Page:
Will an Attorney General Sessions Empower Religious Liberty to Trump Reproductive and Civil Rights?

During his confirmation hearing before the Senate Judiciary Committee yesterday, Senator Sessions said that religious freedom would be a high priority for him as Attorney General. He elaborated vaguely by saying that “There are situations where I believe we can reach accommodations that would allow the religious beliefs of persons to be honored in some fashion as opposed to dictating everything under a single policy.”
But what does this vague pronouncement mean in reality? Well, contemporary and historic experience show that “religious liberty” is used all too often to give a pass to discrimination. We see this time and time again in the fight for reproductive rights and justice. For example:

  • Some hospitals refuse to provide an abortion because they are governed by religious directives that oppose abortion. This means, that a patient could be turned away if she’s seeking an abortion, even if it is the only health care provider accessible to the patient – effectively denying a patient care altogether.
  • In the 2014 Hobby Lobby Supreme Court case, a for-profit corporation (Hobby Lobby) said its religious beliefs should trump an employee’s right to insurance coverage of birth control. The Supreme Court agreed, allowing a for-profit company’s “religious freedom” to justify discrimination.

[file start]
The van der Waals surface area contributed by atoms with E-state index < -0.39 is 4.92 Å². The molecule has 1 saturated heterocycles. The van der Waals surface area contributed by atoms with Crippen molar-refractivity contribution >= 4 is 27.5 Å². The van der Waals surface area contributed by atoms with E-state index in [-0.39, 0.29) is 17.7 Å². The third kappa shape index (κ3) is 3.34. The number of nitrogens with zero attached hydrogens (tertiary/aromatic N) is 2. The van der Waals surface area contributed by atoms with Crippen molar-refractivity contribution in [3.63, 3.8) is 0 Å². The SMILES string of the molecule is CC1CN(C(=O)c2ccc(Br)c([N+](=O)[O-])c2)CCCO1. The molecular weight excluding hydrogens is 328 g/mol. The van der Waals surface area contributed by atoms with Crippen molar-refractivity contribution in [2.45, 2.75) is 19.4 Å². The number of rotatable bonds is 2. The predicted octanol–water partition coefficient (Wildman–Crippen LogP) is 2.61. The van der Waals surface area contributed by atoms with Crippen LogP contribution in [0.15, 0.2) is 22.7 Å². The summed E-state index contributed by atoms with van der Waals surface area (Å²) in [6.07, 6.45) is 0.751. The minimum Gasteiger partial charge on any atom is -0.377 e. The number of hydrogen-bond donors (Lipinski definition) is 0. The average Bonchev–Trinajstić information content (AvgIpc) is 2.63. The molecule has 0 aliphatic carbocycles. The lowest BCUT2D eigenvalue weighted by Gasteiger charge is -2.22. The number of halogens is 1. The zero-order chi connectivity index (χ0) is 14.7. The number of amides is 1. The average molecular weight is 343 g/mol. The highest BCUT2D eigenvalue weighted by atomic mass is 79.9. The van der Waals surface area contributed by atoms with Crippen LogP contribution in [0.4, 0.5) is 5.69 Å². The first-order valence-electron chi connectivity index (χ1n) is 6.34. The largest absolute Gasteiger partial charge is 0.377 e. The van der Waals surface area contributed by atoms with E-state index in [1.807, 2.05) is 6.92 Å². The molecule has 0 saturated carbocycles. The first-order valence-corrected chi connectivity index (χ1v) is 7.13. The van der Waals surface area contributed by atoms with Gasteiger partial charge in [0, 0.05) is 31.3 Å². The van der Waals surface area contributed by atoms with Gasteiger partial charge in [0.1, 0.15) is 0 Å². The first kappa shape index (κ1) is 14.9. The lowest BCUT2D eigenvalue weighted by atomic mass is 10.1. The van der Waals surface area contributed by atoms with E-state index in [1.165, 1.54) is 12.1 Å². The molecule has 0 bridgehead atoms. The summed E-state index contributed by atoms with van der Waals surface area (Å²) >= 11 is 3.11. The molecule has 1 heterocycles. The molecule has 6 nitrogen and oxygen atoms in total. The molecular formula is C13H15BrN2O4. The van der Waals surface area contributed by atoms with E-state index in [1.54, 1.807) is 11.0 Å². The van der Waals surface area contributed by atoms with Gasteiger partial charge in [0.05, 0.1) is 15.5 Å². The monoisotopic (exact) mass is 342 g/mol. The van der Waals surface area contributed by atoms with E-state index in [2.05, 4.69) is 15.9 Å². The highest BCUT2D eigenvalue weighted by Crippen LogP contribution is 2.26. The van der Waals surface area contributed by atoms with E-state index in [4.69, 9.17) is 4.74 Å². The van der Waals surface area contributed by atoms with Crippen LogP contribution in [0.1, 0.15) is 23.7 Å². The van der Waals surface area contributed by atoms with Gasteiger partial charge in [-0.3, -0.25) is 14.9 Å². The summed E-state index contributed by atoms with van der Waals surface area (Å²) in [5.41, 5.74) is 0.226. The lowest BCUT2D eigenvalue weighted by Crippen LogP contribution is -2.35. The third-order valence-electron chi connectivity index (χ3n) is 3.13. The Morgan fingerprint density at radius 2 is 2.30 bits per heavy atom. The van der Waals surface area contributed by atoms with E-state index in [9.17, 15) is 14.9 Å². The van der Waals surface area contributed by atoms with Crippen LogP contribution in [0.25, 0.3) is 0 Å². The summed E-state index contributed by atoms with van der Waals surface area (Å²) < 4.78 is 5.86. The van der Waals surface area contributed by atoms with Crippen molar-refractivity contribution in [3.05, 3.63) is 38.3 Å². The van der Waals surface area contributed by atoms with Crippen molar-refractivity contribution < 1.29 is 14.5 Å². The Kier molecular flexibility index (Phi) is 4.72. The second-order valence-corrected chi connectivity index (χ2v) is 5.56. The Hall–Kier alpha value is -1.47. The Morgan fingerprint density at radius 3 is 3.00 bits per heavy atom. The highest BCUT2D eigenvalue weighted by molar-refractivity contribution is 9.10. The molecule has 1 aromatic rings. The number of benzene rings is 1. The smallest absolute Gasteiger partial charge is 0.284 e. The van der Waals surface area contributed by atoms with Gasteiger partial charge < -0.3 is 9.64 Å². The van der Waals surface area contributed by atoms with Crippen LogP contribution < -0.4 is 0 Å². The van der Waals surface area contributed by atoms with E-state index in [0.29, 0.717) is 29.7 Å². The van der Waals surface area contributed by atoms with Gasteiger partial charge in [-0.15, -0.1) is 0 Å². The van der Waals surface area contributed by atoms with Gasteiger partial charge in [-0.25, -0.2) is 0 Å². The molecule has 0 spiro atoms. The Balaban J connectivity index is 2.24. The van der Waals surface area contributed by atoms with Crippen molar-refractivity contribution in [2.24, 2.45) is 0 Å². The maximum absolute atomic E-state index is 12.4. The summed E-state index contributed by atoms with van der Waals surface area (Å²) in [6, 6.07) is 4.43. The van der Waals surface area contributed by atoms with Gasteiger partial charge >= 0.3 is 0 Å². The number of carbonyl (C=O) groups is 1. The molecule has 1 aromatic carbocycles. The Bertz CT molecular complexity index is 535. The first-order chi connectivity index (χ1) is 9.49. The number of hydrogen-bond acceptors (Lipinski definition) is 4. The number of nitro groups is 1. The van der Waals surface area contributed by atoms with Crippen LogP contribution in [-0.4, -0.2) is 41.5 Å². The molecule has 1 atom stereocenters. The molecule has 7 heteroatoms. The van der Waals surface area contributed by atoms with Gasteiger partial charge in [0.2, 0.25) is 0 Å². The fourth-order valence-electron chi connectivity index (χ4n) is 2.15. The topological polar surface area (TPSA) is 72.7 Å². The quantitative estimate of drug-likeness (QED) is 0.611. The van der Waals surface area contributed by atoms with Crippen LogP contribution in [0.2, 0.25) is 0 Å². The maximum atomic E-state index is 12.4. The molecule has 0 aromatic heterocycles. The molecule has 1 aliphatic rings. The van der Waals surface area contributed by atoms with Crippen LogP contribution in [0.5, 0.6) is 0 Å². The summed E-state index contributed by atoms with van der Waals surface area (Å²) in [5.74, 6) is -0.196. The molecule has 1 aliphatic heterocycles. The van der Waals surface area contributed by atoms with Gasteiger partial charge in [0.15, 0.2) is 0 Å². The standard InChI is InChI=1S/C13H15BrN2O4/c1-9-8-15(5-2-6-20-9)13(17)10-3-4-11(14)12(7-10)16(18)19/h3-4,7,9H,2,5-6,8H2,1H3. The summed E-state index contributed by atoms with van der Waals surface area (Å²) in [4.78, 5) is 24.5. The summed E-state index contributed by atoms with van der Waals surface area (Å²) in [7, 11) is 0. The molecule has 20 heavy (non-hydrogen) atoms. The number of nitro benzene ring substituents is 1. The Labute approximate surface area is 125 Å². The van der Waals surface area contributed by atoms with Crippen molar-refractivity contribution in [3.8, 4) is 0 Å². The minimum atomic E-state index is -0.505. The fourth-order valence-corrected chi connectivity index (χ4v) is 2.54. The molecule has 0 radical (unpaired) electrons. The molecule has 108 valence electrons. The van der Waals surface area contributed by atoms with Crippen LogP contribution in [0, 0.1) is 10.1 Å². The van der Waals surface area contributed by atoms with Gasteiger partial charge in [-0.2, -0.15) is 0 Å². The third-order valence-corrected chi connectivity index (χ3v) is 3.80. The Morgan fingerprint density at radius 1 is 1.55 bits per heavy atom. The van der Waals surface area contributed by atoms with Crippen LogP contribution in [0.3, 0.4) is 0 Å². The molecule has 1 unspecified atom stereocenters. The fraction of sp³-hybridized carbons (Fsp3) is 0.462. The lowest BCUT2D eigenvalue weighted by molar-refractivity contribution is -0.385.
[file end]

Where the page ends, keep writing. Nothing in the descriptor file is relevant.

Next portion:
“Religious liberty” doesn’t only encroach upon reproductive health care; it is also invoked to justify discrimination based on race, gender, and sexuality, among others:

  • For a historic example, after slavery (which was itself often justified on religious grounds) ended, anti-miscegenation laws continued to prohibit interracial marriage often on religious grounds all the way until 1967, when the Supreme Court held such laws unconstitutional in Loving v. Virginia.
  • More recently, states have passed laws, like HB2 in North Carolina, which allow businesses to discriminate against LGBTQ people based on religious objections to the idea of being queer or transgender.
  • In the last few months, a judge in Texas has issued two nationwide injunctions barring enforcement of anti-discrimination laws, at least partly because plaintiffs argue that such laws violate their religious freedom.

I’m not saying that religious liberty isn’t a crucial freedom in American democracy, especially in a world where anti-Muslim discrimination and crime is increasing. But I am extremely concerned about a declaration of prioritizing religious liberty coming from a prospective Attorney General who believes Roe v. Wade was unconstitutional, who has stated that the ACLU and NAACP are un-American but the KKK is “OK”, and who has supported multiple pro-religion, anti-LGBTQ laws throughout his career. The Attorney General, as head of the U.S. Department of Justice, is supposed to protect people from discrimination; but I fear that by prioritizing “religious liberty,” Senator Sessions plans to use this position to instead protect those who would discriminate.